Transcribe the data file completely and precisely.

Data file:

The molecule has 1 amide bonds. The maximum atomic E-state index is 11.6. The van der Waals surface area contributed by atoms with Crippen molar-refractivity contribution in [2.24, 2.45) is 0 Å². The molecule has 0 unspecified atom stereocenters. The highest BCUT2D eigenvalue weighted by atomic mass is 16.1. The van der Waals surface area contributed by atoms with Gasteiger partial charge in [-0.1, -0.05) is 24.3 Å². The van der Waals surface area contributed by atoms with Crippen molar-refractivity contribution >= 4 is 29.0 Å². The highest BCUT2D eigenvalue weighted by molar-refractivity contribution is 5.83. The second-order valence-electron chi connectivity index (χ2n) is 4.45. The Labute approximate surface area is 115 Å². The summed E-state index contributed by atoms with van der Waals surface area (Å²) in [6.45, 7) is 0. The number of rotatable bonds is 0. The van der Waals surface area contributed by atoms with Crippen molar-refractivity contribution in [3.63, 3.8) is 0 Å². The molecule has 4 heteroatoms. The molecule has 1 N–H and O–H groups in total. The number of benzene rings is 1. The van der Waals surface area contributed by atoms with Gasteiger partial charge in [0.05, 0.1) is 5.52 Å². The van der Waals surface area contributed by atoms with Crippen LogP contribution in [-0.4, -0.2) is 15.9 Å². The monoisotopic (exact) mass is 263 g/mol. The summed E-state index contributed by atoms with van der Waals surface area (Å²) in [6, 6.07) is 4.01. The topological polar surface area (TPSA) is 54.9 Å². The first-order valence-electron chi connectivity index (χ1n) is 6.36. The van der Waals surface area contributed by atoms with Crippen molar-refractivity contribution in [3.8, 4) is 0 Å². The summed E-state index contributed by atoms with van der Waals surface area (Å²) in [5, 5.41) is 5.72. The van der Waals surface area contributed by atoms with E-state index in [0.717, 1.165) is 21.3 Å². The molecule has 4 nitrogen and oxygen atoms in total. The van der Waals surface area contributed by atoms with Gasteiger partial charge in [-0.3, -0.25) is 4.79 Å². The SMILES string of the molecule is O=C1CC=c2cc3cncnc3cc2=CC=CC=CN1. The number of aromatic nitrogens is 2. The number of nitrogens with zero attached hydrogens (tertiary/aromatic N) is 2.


The molecule has 1 amide bonds. The maximum atomic E-state index is 11.6. The van der Waals surface area contributed by atoms with Crippen molar-refractivity contribution in [2.24, 2.45) is 0 Å². The molecule has 0 unspecified atom stereocenters. The highest BCUT2D eigenvalue weighted by atomic mass is 16.1. The van der Waals surface area contributed by atoms with Gasteiger partial charge in [-0.1, -0.05) is 24.3 Å². The van der Waals surface area contributed by atoms with Crippen molar-refractivity contribution >= 4 is 29.0 Å². The highest BCUT2D eigenvalue weighted by molar-refractivity contribution is 5.83. The second-order valence-electron chi connectivity index (χ2n) is 4.45. The Labute approximate surface area is 115 Å². The summed E-state index contributed by atoms with van der Waals surface area (Å²) in [6.45, 7) is 0. The number of rotatable bonds is 0. The van der Waals surface area contributed by atoms with Crippen molar-refractivity contribution in [3.63, 3.8) is 0 Å². The molecule has 4 heteroatoms. The molecule has 1 N–H and O–H groups in total. The number of benzene rings is 1. The van der Waals surface area contributed by atoms with Gasteiger partial charge in [0.05, 0.1) is 5.52 Å². The van der Waals surface area contributed by atoms with Crippen LogP contribution in [-0.4, -0.2) is 15.9 Å². The monoisotopic (exact) mass is 263 g/mol. The summed E-state index contributed by atoms with van der Waals surface area (Å²) in [6, 6.07) is 4.01. The topological polar surface area (TPSA) is 54.9 Å². The first-order valence-electron chi connectivity index (χ1n) is 6.36. The van der Waals surface area contributed by atoms with Crippen molar-refractivity contribution in [3.8, 4) is 0 Å². The summed E-state index contributed by atoms with van der Waals surface area (Å²) in [5, 5.41) is 5.72. The van der Waals surface area contributed by atoms with E-state index in [0.717, 1.165) is 21.3 Å². The molecule has 4 nitrogen and oxygen atoms in total. The van der Waals surface area contributed by atoms with Gasteiger partial charge in [-0.3, -0.25) is 4.79 Å². The SMILES string of the molecule is O=C1CC=c2cc3cncnc3cc2=CC=CC=CN1. The number of aromatic nitrogens is 2. The number of nitrogens with zero attached hydrogens (tertiary/aromatic N) is 2.